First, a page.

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Chapter: Java The Complete Reference : The Java Library : The Stream API

Collecting - Java Stream API

As the preceding examples have shown, it is possible (indeed, common) to obtain a stream from a collection.



As the preceding examples have shown, it is possible (indeed, common) to obtain a stream from a collection. Sometimes it is desirable to obtain the opposite: to obtain a collection from a stream. To perform such an action, the stream API provides the collect( ) method. It has two forms. The one we will use first is shown here:


<R, A> R collect(Collector<? super T, A, R> collectorFunc)


Here, R specifies the type of the result, and T specifies the element type of the invoking stream. The internal accumulated type is specified by A. The collectorFunc specifies how the collection process works. The collect( ) method is a terminal operation.

The Collector interface is declared in java.util.stream, as shown here: interface Collector<T, A, R>


T, A, and R have the same meanings as just described. Collector specifies several methods, but for the purposes of this chapter, we won’t need to implement them. Instead, we will use two of the predefined collectors that are provided by the Collectors class, which is packaged in java.util.stream.

The Collectors class defines a number of static collector methods that you can use as-is. The two we will use are toList( ) and toSet( ), shown here:


static <T> Collector<T, ?, List<T>> toList( ) static <T> Collector<T, ?, Set<T>> toSet( )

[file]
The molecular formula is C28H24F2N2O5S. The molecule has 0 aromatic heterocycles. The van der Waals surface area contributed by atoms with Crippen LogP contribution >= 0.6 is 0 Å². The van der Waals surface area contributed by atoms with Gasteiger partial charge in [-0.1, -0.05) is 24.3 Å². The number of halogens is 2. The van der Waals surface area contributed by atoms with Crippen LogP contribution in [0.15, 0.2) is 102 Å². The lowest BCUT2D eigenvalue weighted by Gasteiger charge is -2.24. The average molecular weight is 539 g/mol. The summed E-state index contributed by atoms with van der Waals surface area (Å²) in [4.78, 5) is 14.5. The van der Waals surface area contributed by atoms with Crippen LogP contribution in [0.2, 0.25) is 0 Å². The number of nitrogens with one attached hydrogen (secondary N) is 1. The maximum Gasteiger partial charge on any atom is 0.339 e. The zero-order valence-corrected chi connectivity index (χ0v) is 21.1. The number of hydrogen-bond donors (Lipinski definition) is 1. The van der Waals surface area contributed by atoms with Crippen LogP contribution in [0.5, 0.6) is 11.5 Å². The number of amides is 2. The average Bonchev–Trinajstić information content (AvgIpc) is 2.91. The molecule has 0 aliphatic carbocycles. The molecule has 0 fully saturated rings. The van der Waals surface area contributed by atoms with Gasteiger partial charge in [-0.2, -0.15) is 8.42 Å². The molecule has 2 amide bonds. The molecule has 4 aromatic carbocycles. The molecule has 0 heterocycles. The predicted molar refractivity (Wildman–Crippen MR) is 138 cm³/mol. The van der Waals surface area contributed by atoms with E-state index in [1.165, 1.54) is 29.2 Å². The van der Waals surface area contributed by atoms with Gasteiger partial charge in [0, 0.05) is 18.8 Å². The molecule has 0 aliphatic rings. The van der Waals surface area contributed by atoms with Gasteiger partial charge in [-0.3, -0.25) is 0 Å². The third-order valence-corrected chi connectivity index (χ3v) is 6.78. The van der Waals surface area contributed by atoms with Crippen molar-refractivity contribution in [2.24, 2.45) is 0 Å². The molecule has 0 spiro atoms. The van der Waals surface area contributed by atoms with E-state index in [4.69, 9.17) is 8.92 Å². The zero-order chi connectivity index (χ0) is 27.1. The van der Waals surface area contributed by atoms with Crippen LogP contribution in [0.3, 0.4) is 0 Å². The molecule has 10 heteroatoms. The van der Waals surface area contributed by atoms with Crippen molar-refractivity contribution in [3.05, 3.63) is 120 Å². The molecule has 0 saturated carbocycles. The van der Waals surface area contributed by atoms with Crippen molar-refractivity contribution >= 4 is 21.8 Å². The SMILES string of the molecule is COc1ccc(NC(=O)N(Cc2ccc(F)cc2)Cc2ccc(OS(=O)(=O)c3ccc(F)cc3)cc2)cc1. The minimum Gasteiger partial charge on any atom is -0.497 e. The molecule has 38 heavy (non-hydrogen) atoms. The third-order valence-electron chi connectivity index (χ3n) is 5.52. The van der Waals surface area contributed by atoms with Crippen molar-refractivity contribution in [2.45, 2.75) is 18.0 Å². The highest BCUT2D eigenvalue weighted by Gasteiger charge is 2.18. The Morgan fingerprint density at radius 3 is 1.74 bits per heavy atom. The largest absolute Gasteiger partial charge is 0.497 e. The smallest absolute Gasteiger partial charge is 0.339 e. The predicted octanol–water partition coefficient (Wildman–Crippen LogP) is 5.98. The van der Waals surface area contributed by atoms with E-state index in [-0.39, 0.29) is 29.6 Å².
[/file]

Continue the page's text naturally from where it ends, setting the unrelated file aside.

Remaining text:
The toList( ) method returns a collector that can be used to collect elements into a List. The toSet( ) method returns a collector that can be used to collect elements into a Set. For example, to collect elements into a List, you can call collect( ) like this:



The following program puts the preceding discussion into action. It reworks the example in the previous section so that it collects the names and phone numbers into a List and a Set.



// Use collect() to create a List and a Set from a stream.


import java.util.*;


import java.util.stream.*;


class NamePhoneEmail { String name;


String phonenum; String email;


NamePhoneEmail(String n, String p, String e) { name = n;


phonenum = p; email = e;






class NamePhone { String name; String phonenum;


NamePhone(String n, String p) { name = n;


phonenum = p;






class StreamDemo7 {


public static void main(String[] args) {


// A list of names, phone numbers, and e-mail addresses.

ArrayList<NamePhoneEmail> myList = new ArrayList<>( );


myList.add(new NamePhoneEmail("Larry", "555-5555", "Larry@HerbSchildt.com"));


myList.add(new NamePhoneEmail("James", "555-4444", "James@HerbSchildt.com"));


myList.add(new NamePhoneEmail("Mary", "555-3333", "Mary@HerbSchildt.com"));


     //Map just the names and phone numbers to a new stream.

     Stream<NamePhone> nameAndPhone = myList.stream().map(


     -> new NamePhone(a.name,a.phonenum)



//Use collect to create a List of the names and phone numbers. List<NamePhone> npList = nameAndPhone.collect(Collectors.toList());


System.out.println("Names and phone numbers in a List:"); for(NamePhone e : npList)


System.out.println(e.name + ": " + e.phonenum);


     //Obtain another mapping of the names and phone numbers.

     nameAndPhone = myList.stream().map(


     -> new NamePhone(a.name,a.phonenum)




     //Now, create a Set by use of collect().


Set<NamePhone> npSet = nameAndPhone.collect(Collectors.toSet());


System.out.println("\nNames and phone numbers in a Set:"); for(NamePhone e : npSet)


System.out.println(e.name + ": " + e.phonenum);




The output is shown here:


Names and phone numbers in a List:


Larry: 555-5555


James: 555-4444


Mary: 555-3333


Names and phone numbers in a Set:


James: 555-4444


Larry: 555-5555


Mary: 555-3333


In the program, the following line collects the name and phone numbers into a List by


using toList( ):